If you’re thinking about rekeying or changing your locks, give us a call today for a free estimate and our team will help guide you through the process and pick out the best option for you. Our locksmiths are experts in their field with over 100 years of combined industry experience rekeying homes, offices, cars, filing cabinets, desks, mail boxes, and more.


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Why You Need a Panic Lock for Emergency Exits

When most of us enter or exit a building, we rarely think about all the technology that goes into making that happen. We walk in, we walk out, and we expect to remain safe in the process.

Entering and exiting is something we do dozens of times each day. We don’t think about it. We do it. Yet for many of us, there comes a time when getting out of a building as quickly as possible becomes necessary. And the normal front door operation might not do.

That’s what emergency exits are designed for. But as a business owner, it’s your job to think about emergencies before they happen. It’s important to have a panic lock for emergency exits in place to ensure safety and security for your customers and employees.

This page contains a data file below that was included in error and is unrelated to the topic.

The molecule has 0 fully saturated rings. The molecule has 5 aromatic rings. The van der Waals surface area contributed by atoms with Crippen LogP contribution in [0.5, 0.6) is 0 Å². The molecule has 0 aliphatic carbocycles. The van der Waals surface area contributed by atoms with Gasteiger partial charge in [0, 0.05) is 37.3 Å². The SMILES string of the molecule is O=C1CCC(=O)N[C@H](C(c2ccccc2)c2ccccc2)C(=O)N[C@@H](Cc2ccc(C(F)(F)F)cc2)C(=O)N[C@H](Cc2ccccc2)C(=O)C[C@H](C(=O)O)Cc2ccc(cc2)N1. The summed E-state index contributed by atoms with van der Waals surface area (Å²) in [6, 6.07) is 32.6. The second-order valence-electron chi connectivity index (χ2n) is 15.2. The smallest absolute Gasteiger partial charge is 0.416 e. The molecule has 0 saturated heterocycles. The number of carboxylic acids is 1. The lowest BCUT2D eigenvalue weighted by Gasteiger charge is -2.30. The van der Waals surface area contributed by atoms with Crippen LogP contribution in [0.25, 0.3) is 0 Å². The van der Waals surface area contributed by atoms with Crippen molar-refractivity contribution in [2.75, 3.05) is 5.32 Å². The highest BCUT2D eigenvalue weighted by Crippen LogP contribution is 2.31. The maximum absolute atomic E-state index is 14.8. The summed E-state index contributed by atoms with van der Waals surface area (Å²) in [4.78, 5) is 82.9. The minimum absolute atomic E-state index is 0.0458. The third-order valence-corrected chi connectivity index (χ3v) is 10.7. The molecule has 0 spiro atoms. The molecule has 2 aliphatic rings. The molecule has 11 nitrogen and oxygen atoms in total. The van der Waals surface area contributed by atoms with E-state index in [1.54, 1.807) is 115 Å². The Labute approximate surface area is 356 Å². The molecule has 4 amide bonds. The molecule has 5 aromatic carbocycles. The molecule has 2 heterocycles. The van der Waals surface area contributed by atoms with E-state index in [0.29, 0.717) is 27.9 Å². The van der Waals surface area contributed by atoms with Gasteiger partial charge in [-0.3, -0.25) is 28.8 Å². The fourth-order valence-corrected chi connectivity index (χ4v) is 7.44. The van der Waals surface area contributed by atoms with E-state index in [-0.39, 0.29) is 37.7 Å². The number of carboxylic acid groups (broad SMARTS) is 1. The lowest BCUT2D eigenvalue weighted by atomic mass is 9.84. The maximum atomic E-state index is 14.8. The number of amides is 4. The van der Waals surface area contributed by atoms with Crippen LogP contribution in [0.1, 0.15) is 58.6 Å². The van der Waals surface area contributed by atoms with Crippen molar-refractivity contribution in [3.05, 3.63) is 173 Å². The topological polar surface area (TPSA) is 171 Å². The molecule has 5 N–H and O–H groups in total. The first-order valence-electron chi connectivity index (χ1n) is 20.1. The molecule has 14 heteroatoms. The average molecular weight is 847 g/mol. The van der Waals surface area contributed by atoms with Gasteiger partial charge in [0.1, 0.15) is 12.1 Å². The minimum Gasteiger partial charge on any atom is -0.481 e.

Exit Lock

In a commercial setting, the standard exit lock (also called an exit device, exit bar, or exit hardware) is often in place. It’s a locking device that consists of a bar across the inside of the door; you push on it as you exit to release the door latch. If you try to open it from the outside, the door will be locked.

This can be a great form of security in some circumstances. It provides numerous ways of exit in a large facility, without putting occupants at risk by giving multiple ways of entry. You can also install hardware that requires a key or code to enter, to allow only authorized personnel to access whatever is beyond the door.

Panic Lock

A panic lock (also called a panic bar, a crash bar, or a panic device) is used to provide quick unlocking of a door in an emergency situation. A panic lock is designed to save lives. It’s also designed for compliance with local and federal laws.